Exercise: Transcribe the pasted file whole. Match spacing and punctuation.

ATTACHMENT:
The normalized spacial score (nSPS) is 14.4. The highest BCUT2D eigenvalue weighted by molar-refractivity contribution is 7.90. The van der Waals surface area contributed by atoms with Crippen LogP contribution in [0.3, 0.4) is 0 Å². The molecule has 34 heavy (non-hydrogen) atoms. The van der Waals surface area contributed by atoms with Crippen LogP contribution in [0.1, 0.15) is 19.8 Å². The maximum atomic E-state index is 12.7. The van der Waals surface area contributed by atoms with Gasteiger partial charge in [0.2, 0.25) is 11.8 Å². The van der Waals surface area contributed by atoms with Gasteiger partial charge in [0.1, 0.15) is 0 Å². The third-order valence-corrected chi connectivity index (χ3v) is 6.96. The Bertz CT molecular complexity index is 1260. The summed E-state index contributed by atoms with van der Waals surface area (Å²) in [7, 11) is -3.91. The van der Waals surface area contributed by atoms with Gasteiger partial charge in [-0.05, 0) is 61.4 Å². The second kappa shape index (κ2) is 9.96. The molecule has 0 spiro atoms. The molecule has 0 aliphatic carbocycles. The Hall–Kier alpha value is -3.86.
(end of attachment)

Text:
The normalized spacial score (nSPS) is 14.4. The highest BCUT2D eigenvalue weighted by molar-refractivity contribution is 7.90. The van der Waals surface area contributed by atoms with Crippen LogP contribution in [0.3, 0.4) is 0 Å². The molecule has 34 heavy (non-hydrogen) atoms. The van der Waals surface area contributed by atoms with Crippen LogP contribution in [0.1, 0.15) is 19.8 Å². The maximum atomic E-state index is 12.7. The van der Waals surface area contributed by atoms with Gasteiger partial charge in [0.2, 0.25) is 11.8 Å². The van der Waals surface area contributed by atoms with Gasteiger partial charge in [0.1, 0.15) is 0 Å². The third-order valence-corrected chi connectivity index (χ3v) is 6.96. The Bertz CT molecular complexity index is 1260. The summed E-state index contributed by atoms with van der Waals surface area (Å²) in [7, 11) is -3.91. The van der Waals surface area contributed by atoms with Gasteiger partial charge in [-0.05, 0) is 61.4 Å². The second kappa shape index (κ2) is 9.96. The molecule has 0 spiro atoms. The molecule has 0 aliphatic carbocycles. The Hall–Kier alpha value is -3.86.